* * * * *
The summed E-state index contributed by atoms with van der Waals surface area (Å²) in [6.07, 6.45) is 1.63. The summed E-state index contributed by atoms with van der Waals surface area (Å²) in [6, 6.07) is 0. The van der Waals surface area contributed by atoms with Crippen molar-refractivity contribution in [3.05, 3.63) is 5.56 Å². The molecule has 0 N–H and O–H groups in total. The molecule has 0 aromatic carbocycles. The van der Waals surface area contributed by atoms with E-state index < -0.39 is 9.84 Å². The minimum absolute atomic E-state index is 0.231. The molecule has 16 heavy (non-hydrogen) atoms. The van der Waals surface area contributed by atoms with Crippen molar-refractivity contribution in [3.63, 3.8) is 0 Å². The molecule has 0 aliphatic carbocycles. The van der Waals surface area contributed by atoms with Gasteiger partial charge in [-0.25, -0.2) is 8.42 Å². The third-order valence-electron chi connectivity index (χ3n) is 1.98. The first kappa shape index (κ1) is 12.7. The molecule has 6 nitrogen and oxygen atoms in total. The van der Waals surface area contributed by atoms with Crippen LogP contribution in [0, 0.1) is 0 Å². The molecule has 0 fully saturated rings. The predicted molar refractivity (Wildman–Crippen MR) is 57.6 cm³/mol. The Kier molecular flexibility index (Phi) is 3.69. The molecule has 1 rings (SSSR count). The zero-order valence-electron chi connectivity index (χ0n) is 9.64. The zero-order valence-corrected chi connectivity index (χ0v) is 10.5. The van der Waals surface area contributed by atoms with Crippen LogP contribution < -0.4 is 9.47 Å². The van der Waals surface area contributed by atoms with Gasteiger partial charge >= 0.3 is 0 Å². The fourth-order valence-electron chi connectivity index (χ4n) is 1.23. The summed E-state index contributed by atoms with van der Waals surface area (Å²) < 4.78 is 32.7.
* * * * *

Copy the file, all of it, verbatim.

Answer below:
The summed E-state index contributed by atoms with van der Waals surface area (Å²) in [6.07, 6.45) is 1.63. The summed E-state index contributed by atoms with van der Waals surface area (Å²) in [6, 6.07) is 0. The van der Waals surface area contributed by atoms with Crippen molar-refractivity contribution in [3.05, 3.63) is 5.56 Å². The molecule has 0 N–H and O–H groups in total. The molecule has 0 aromatic carbocycles. The van der Waals surface area contributed by atoms with E-state index < -0.39 is 9.84 Å². The minimum absolute atomic E-state index is 0.231. The molecule has 16 heavy (non-hydrogen) atoms. The van der Waals surface area contributed by atoms with Crippen molar-refractivity contribution in [3.63, 3.8) is 0 Å². The molecule has 0 aliphatic carbocycles. The van der Waals surface area contributed by atoms with Gasteiger partial charge in [-0.25, -0.2) is 8.42 Å². The third-order valence-electron chi connectivity index (χ3n) is 1.98. The first kappa shape index (κ1) is 12.7. The molecule has 6 nitrogen and oxygen atoms in total. The van der Waals surface area contributed by atoms with Crippen LogP contribution in [0, 0.1) is 0 Å². The molecule has 0 fully saturated rings. The predicted molar refractivity (Wildman–Crippen MR) is 57.6 cm³/mol. The Kier molecular flexibility index (Phi) is 3.69. The molecule has 1 rings (SSSR count). The zero-order valence-electron chi connectivity index (χ0n) is 9.64. The zero-order valence-corrected chi connectivity index (χ0v) is 10.5. The van der Waals surface area contributed by atoms with Crippen LogP contribution < -0.4 is 9.47 Å². The van der Waals surface area contributed by atoms with Gasteiger partial charge >= 0.3 is 0 Å². The fourth-order valence-electron chi connectivity index (χ4n) is 1.23. The summed E-state index contributed by atoms with van der Waals surface area (Å²) < 4.78 is 32.7.